Wednesday, May 01, 2013

Clinton Bailey's Send Off


With the retirement of Water Czar Will Wilde the City of San Angelo had the opportunity to do something grand, given the Water Department is a major public face of the organization.  City leaders sent a clear message.  Qualifications didn't matter.  Internal candidates, as in plural, weren't given the opportunity to apply.  "Go along, get along" seemed to be the sole criteria.

In the midst of this less than inspiring period, City Engineer Clinton Bailey interviewed and accepted the job of Director of Public Works and Utilities for the City of Fredericksburg.   Bailey had the ethics, managerial skills and temperament to erase the water department stain.  As a professional engineer Bailey seemed a lone voice in City Hall for long range infrastructure planning and street preventive maintenance. 

Bailey spearheaded the City's Stormwater Management Plan, an unfunded federal mandate that involved education, street sweeping and cleaning drainage ways.  Bailey worked with the Upper Colorado River Authority to install ten stormwater quality monitoring stations, an investment of $1 million. San Angelo is the only city its size to undertake such an effort, which Stormwater Magazine covered.

Bailey recalls. “A major difference between our program, as a Phase II city, and other ones around the state is that we are actively sampling and analyzing stormwater runoff in tributaries to our rivers throughout San Angelo. We’re doing that to establish background data for three main purposes. First, we want to identify what the real problems are. Then, we plan to build a model so we can build BMPs, detention ponds, gabion structures, things like that to prevent this pollution. Third, this will guide us to reduce the overall effort and dollars it takes to manage the entire system.”  

San Angelo's Water Department could use a leader with such priorities.

The project Bailey considers his greatest achievement is Avenue P drainage remediation.  Bailey went to a public meeting on Avenue P flooding with City Manager Harold Dominguez and Councilman Johnny Silvas.  Citizens challenged them with a long history of failed promises, including ones from Will Wilde fifteen years prior.  During the fifteen year period of inaction twenty homes flooded.

Bailey's tenacity on this issue began in 1996 when he wrote the grant application for hazard mitigation, resulting in a master drainage plan for the city.  In 2000 the city reduced 57 identified problem drainage areas to 25 using eight criteria.  After the public meeting, Bailey fought for funding.  He and his team then designed the Avenue P remediation project, which broke ground in 2013.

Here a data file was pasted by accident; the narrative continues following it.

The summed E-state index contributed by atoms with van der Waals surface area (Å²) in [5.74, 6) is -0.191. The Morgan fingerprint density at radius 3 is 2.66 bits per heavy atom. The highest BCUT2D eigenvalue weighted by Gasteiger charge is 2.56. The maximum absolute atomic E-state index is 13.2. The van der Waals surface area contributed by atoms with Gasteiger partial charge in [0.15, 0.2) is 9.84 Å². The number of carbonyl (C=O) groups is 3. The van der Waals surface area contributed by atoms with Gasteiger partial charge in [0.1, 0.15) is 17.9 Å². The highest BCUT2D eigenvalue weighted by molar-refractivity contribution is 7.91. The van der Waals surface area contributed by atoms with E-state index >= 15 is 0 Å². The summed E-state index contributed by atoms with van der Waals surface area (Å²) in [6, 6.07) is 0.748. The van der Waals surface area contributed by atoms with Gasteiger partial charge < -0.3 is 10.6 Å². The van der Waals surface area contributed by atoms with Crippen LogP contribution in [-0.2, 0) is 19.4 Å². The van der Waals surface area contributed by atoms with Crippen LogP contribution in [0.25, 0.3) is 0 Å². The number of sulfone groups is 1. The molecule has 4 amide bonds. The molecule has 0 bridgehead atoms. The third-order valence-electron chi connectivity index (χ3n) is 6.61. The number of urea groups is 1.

Bailey will miss his hometown and his team of professional engineers.  He leaves knowing he accomplished many worthwhile things for area citizens.

The City issued a press release on a going away reception for Bailey.  They did so on May 1 (for immediate release)

The City of San Angelo will host a farewell reception for City Engineer Clinton Clinton Bailey from 4 p.m.-5:30 p.m. Wednesday, May 1, in the lobby of City Hall, 72 W. College Ave. 

The Standard Times covered the reception and kept the content in front of their new paywall.   The public is invited to comment here.

Clinton Bailey proved his worth repeatedly. 
“San Angelo will always be in my heart,” Bailey said. “Y’all take care of things while I’m gone.”
It's a shame another Texas town gave him the opportunity to interview and rise to the top.  

"Never throughout history has a man who lived a life of ease left a name worth remembering." - Theodore Roosevelt

We'll have one less industrious leader on the job.  Godspeed.

Update 7-27-13:  City Council approved the Avenue P project in their July 16 meeting.  Bailey's name arose several times.

Update 1-1-14:  In 2014 the city will request quotes for a comprehensive survey of all San Angelo streets, proposed by former city engineer Clinton Bailey before he left the city.  Oddly, Bailey's replacement is a former TEXDOT engineer.  Also oddly, this could open the door for Blake Wilde's Wilde Engineering.  Blake primarily worked streets/bridges before being fired for poor performance.  

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